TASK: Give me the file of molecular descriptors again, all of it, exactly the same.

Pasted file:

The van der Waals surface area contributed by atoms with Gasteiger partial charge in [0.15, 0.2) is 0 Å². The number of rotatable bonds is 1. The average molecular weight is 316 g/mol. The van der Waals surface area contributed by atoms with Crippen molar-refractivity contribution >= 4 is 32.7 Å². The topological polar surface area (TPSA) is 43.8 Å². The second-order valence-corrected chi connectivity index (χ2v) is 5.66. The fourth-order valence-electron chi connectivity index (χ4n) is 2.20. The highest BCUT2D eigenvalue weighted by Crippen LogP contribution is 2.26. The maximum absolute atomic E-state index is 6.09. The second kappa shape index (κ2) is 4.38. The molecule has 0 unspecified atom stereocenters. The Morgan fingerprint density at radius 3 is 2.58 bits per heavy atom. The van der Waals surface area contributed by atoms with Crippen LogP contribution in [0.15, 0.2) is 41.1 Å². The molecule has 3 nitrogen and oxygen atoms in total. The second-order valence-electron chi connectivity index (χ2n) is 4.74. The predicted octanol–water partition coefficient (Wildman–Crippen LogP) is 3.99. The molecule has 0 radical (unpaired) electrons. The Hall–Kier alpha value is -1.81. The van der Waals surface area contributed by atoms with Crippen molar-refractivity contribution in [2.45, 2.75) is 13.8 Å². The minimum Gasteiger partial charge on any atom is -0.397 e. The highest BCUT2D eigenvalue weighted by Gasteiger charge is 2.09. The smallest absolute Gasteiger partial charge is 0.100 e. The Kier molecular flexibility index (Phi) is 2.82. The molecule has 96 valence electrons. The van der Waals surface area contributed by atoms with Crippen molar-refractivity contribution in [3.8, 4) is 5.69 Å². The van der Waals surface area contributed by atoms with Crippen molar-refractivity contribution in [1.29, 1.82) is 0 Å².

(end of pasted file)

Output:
The van der Waals surface area contributed by atoms with Gasteiger partial charge in [0.15, 0.2) is 0 Å². The number of rotatable bonds is 1. The average molecular weight is 316 g/mol. The van der Waals surface area contributed by atoms with Crippen molar-refractivity contribution >= 4 is 32.7 Å². The topological polar surface area (TPSA) is 43.8 Å². The second-order valence-corrected chi connectivity index (χ2v) is 5.66. The fourth-order valence-electron chi connectivity index (χ4n) is 2.20. The highest BCUT2D eigenvalue weighted by Crippen LogP contribution is 2.26. The maximum absolute atomic E-state index is 6.09. The second kappa shape index (κ2) is 4.38. The molecule has 0 unspecified atom stereocenters. The Morgan fingerprint density at radius 3 is 2.58 bits per heavy atom. The van der Waals surface area contributed by atoms with Crippen LogP contribution in [0.15, 0.2) is 41.1 Å². The molecule has 3 nitrogen and oxygen atoms in total. The second-order valence-electron chi connectivity index (χ2n) is 4.74. The predicted octanol–water partition coefficient (Wildman–Crippen LogP) is 3.99. The molecule has 0 radical (unpaired) electrons. The Hall–Kier alpha value is -1.81. The van der Waals surface area contributed by atoms with Crippen molar-refractivity contribution in [2.45, 2.75) is 13.8 Å². The minimum Gasteiger partial charge on any atom is -0.397 e. The highest BCUT2D eigenvalue weighted by Gasteiger charge is 2.09. The smallest absolute Gasteiger partial charge is 0.100 e. The Kier molecular flexibility index (Phi) is 2.82. The molecule has 96 valence electrons. The van der Waals surface area contributed by atoms with Crippen molar-refractivity contribution in [3.8, 4) is 5.69 Å². The van der Waals surface area contributed by atoms with Crippen molar-refractivity contribution in [1.29, 1.82) is 0 Å².